all posts tagged 'society'

How to fix the internet


🔗 a linked post to technologyreview.com » — originally shared here on

I swear my blog isn’t going to just be links to think pieces about why the internet sucks these days.

It just so happens that there was a wave of these pieces published last year and I’m finally getting around to them in my Instapaper queue.

Two pull quotes stood out to me:

“Humans were never meant to exist in a society that contains 2 billion individuals,” says Yoel Roth, a technology policy fellow at UC Berkeley and former head of trust and safety for Twitter. “And if you consider that Instagram is a society in some twisted definition, we have tasked a company with governing a society bigger than any that has ever existed in the course of human history. Of course they’re going to fail.”

I’ve seen a few good posts about the difficulties of content moderation at scale.

On the one hand, most of the abundance and privilege we’ve built for ourselves wouldn’t be possible without the massive scale that large conglomerates can achieve.

On the other hand, if something gets so large that we are unable to keep your head wrapped around it, maybe that’s the point where it’s okay to let it collapse in on itself.

The destruction and collapse of large entities is awful, with very real consequences for people.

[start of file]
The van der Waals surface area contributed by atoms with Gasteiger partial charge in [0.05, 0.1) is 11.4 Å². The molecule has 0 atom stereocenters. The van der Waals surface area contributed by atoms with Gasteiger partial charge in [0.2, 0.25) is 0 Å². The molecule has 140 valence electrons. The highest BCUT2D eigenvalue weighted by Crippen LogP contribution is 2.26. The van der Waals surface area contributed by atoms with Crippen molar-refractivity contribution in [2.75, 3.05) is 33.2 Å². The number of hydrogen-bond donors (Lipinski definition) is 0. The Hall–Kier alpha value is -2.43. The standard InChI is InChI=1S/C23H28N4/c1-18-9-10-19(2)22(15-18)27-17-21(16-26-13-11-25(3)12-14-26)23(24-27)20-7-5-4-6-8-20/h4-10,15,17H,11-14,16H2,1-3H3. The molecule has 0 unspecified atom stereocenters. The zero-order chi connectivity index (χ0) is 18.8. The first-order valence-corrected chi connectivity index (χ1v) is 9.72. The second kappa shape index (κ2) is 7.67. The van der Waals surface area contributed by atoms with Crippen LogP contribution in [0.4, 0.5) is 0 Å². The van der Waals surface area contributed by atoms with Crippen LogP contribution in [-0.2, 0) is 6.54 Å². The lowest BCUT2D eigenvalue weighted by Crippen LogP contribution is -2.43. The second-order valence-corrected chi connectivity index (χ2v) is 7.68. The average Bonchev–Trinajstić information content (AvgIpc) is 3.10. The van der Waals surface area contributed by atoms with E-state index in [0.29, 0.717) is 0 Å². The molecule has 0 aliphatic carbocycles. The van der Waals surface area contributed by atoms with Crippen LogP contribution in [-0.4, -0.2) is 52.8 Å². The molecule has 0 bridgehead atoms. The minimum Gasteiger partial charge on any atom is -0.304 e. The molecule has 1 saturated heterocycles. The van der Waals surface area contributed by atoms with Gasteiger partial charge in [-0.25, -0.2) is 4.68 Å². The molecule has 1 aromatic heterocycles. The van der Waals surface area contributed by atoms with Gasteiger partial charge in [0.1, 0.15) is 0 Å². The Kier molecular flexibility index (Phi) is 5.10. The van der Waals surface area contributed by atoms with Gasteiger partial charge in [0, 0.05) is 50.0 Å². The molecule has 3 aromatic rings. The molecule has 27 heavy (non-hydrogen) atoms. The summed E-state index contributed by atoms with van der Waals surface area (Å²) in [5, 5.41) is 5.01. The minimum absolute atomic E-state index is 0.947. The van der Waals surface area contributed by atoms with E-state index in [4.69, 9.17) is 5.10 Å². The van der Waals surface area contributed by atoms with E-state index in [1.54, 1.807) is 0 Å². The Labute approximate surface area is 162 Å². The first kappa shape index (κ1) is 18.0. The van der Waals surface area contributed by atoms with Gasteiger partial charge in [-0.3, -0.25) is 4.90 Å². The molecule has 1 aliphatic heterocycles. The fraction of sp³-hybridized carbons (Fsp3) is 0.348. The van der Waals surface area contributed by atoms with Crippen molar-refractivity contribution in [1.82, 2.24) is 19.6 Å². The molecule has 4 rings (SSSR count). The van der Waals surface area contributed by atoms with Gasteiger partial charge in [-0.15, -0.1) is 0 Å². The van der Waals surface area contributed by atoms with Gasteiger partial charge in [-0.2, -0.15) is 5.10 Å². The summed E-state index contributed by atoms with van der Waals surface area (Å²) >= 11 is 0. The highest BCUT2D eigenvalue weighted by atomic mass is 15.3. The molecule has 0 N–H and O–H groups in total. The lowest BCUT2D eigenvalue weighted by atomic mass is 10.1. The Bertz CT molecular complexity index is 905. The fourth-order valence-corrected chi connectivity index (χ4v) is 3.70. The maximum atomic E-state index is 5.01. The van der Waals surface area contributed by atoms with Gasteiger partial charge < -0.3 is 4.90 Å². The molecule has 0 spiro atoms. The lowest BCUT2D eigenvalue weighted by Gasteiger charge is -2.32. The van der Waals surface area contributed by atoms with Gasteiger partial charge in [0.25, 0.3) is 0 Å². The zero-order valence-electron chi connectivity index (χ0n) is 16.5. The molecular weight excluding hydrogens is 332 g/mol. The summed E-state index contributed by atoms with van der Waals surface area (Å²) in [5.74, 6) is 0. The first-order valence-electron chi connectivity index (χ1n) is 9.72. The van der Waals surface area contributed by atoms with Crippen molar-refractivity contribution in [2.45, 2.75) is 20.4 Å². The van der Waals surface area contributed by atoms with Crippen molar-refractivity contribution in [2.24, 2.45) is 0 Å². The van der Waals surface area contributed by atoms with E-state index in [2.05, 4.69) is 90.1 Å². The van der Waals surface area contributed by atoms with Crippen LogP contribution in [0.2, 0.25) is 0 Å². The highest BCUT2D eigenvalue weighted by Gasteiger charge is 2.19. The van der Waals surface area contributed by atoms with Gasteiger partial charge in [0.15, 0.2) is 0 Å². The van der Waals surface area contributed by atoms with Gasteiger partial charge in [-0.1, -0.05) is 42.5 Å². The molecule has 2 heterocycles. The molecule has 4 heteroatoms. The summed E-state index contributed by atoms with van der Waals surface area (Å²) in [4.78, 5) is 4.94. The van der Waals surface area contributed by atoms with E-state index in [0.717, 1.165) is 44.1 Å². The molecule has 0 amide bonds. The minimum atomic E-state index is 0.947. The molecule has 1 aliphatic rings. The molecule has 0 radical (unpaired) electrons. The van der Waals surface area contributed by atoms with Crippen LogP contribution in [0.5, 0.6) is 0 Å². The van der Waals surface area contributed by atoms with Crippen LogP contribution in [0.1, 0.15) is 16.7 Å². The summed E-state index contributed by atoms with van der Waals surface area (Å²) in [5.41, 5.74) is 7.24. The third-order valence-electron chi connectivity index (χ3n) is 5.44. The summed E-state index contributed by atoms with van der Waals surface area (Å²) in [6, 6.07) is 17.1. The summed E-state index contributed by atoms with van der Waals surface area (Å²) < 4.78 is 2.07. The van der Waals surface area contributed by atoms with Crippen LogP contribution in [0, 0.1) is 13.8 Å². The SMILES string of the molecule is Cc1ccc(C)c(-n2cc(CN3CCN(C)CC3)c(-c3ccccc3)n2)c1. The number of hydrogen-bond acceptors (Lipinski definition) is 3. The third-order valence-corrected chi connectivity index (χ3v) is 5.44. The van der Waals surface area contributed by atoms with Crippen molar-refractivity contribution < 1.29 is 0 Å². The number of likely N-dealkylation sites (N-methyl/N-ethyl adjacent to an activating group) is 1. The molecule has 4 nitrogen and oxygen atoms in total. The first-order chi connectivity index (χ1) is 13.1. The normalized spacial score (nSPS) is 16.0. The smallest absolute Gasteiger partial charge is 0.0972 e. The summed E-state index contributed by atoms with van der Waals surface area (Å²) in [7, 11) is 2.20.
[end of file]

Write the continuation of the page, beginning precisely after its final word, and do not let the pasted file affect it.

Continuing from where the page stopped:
But it’s out of the ashes of these organizations when we're presented with an opportunity to take the lessons we learned and build something new. We get to try again.

The fix for the internet isn’t to shut down Facebook or log off or go outside and touch grass. The solution to the internet is more internet: more apps, more spaces to go, more money sloshing around to fund more good things in more variety, more people engaging thoughtfully in places they like. More utility, more voices, more joy. 

My toxic trait is I can’t shake that naïve optimism of the early internet. Mistakes were made, a lot of things went sideways, and there have undeniably been a lot of pain and misery and bad things that came from the social era. The mistake now would be not to learn from them. 

Keep the internet small and weird, my friends. ❤️

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Meta